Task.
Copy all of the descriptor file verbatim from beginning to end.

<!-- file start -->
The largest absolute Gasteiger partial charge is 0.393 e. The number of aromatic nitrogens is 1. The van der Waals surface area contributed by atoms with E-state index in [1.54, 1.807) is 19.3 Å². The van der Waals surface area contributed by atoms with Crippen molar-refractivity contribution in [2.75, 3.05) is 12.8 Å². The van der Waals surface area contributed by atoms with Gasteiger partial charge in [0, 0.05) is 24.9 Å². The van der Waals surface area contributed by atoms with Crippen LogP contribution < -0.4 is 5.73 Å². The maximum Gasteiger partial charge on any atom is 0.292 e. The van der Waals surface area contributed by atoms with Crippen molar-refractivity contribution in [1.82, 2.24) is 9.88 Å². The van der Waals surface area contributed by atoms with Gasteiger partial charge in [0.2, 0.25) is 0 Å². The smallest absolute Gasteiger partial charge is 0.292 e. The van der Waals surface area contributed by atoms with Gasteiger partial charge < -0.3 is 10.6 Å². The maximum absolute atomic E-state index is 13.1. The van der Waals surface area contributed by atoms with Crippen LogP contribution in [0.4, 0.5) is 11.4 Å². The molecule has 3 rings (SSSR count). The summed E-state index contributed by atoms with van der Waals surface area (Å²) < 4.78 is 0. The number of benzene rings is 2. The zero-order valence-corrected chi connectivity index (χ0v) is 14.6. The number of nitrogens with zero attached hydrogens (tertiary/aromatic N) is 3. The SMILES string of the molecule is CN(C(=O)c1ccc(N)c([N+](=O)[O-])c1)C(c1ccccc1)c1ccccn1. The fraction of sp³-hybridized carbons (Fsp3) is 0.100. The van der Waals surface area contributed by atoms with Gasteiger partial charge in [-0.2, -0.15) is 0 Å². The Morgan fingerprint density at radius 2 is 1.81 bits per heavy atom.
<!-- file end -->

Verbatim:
The largest absolute Gasteiger partial charge is 0.393 e. The number of aromatic nitrogens is 1. The van der Waals surface area contributed by atoms with E-state index in [1.54, 1.807) is 19.3 Å². The van der Waals surface area contributed by atoms with Crippen molar-refractivity contribution in [2.75, 3.05) is 12.8 Å². The van der Waals surface area contributed by atoms with Gasteiger partial charge in [0, 0.05) is 24.9 Å². The van der Waals surface area contributed by atoms with Crippen LogP contribution < -0.4 is 5.73 Å². The maximum Gasteiger partial charge on any atom is 0.292 e. The van der Waals surface area contributed by atoms with Crippen molar-refractivity contribution in [1.82, 2.24) is 9.88 Å². The van der Waals surface area contributed by atoms with Gasteiger partial charge in [0.2, 0.25) is 0 Å². The smallest absolute Gasteiger partial charge is 0.292 e. The van der Waals surface area contributed by atoms with Gasteiger partial charge < -0.3 is 10.6 Å². The maximum absolute atomic E-state index is 13.1. The van der Waals surface area contributed by atoms with Crippen LogP contribution in [0.4, 0.5) is 11.4 Å². The molecule has 3 rings (SSSR count). The summed E-state index contributed by atoms with van der Waals surface area (Å²) < 4.78 is 0. The number of benzene rings is 2. The zero-order valence-corrected chi connectivity index (χ0v) is 14.6. The number of nitrogens with zero attached hydrogens (tertiary/aromatic N) is 3. The SMILES string of the molecule is CN(C(=O)c1ccc(N)c([N+](=O)[O-])c1)C(c1ccccc1)c1ccccn1. The fraction of sp³-hybridized carbons (Fsp3) is 0.100. The van der Waals surface area contributed by atoms with Gasteiger partial charge in [-0.2, -0.15) is 0 Å². The Morgan fingerprint density at radius 2 is 1.81 bits per heavy atom.